Freelancers can face difficulties with one of the most rewarding aspects of their work: getting paid. Now new legislation under consideration in Albany would grant independent contractors in New York protections against companies that don’t pay up for completed work.
The language of the bill, first introduced in the Senate earlier this month and sponsored by Assembly Speaker Sheldon Silver this week, sets a two-month window for freelancers to be paid following the completion of a project. The legislation also gives the State Department of Labor new powers to take action against businesses that violate work agreements with freelancers or fail to pay full compensation within a reasonable amount of time.
In the case of disputes between freelancers and businesses, what counts as “reasonable” would be adjudicated by Labor Department officials. Sara Horowitz, the executive director of the Freelancers Union, says that the “reasonable” standard for freelancer compensation would function much like the “just cause” standard that governs the firing of employees. State officials evaluating disputes would make decisions that gradually create recognized standards.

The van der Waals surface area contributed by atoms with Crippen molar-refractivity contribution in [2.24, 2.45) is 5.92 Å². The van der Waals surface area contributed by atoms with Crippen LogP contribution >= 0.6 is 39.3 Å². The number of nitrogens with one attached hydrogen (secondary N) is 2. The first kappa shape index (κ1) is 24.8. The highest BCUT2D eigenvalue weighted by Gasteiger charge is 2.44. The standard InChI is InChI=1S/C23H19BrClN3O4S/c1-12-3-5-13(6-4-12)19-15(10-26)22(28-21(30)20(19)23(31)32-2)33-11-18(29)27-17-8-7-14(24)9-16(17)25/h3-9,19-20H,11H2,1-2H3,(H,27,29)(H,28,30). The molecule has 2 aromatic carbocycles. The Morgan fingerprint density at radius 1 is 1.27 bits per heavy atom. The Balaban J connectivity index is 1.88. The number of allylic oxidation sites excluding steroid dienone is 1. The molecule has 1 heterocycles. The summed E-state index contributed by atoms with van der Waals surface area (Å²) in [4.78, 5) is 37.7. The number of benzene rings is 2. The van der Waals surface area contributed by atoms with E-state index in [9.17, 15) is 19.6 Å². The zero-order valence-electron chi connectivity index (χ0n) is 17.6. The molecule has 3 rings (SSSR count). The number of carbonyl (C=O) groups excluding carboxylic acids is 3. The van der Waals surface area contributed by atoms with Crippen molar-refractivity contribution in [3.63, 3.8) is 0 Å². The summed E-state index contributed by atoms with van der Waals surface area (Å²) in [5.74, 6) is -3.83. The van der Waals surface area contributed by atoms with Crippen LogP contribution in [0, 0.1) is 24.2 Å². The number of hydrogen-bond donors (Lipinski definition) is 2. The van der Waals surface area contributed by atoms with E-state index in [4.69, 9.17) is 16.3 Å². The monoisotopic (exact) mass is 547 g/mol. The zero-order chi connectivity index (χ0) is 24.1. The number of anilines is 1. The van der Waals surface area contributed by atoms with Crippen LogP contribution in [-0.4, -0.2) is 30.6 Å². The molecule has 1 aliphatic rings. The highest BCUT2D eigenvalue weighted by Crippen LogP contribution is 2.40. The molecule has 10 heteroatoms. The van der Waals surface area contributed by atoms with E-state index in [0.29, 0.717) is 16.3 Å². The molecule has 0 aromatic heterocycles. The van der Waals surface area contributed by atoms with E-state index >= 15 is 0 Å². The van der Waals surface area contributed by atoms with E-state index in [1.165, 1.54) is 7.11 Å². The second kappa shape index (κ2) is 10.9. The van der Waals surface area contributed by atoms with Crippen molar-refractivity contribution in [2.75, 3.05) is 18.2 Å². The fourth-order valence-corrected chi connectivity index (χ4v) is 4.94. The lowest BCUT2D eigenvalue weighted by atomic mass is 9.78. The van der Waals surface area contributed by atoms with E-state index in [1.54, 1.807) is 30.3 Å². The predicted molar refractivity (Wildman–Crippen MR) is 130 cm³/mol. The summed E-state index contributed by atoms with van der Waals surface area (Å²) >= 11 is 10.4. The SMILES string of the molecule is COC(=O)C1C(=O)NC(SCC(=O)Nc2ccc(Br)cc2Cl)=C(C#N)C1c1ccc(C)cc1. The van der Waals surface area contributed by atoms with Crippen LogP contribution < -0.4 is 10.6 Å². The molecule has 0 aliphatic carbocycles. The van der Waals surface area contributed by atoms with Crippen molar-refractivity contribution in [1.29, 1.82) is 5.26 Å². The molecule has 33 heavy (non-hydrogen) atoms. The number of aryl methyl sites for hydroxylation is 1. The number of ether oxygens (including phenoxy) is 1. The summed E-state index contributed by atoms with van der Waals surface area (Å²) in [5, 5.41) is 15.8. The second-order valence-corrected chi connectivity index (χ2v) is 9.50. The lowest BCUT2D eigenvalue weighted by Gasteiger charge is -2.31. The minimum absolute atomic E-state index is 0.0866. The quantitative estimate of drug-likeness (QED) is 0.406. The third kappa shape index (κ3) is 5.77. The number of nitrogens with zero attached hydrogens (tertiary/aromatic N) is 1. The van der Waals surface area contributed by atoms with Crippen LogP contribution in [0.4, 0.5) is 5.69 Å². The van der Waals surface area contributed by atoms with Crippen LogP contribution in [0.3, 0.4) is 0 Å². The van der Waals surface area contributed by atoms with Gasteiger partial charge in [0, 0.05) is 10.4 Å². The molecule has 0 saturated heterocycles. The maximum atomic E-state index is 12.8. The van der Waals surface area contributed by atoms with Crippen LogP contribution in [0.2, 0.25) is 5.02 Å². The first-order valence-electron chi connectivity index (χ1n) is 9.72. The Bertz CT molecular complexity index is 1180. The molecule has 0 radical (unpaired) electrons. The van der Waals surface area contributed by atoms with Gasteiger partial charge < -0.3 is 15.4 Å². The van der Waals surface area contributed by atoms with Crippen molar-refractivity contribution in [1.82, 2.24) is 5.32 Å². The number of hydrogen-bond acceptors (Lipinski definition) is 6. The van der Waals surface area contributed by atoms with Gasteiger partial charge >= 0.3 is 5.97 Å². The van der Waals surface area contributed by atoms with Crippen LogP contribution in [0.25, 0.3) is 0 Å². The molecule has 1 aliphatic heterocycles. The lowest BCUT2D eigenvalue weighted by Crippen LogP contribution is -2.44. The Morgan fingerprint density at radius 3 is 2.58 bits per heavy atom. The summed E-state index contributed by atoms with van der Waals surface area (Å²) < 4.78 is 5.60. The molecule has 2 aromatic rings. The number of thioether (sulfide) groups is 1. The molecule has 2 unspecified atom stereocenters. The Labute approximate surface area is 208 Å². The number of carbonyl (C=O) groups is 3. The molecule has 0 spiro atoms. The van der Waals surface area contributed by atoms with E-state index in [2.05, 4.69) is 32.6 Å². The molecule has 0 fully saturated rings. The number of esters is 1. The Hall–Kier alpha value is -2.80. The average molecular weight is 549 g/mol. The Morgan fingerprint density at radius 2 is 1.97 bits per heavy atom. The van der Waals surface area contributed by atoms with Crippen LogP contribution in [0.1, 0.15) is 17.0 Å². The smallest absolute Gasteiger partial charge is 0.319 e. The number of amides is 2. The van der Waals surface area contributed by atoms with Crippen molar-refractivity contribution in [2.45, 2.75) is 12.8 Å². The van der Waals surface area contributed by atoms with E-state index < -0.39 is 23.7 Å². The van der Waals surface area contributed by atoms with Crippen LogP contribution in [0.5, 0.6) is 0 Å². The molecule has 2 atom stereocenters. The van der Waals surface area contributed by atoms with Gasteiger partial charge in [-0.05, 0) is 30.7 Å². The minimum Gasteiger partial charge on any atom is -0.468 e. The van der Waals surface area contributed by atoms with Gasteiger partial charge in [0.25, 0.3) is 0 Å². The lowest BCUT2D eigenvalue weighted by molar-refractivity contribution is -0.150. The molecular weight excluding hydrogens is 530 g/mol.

“There have been zero standards for freelancers, and that’s why this is so important,” Horowitz explained. “Right now, it’s so unclear what the law actually is on hiring freelancers. I think businesses would look forward to having guidance.”
Her nonprofit group, which has 90,000 members in New York, supports the legislation. They have made unpaid wages the centerpiece of an advocacy campaign launched in April along with a spate of subway advertisements. The Freelancers Union website also includes a space for disgruntled freelancers to name and shame companies that haven’t been prompt with payment.
State Sen. Daniel Squadron, who sponsored the bill, was once a freelancer himself. (Check out his biographical tagline in this 2005 op-ed for proof.) He worked as a writer on Sen. Chuck Schumer’s 2008 book as an independent contractor, although he says New York’s senior senator never stiffed him on wages.
“I always had something in writing,” he said of his work agreements with Schumer, “but I never had to use it.”
But the problem of delayed or unpaid wages is very real for New Yorkers, according to Squadron. Freelancers “come up to me all the time when I’m out on the street” to talk about the issue, he said in an interview....
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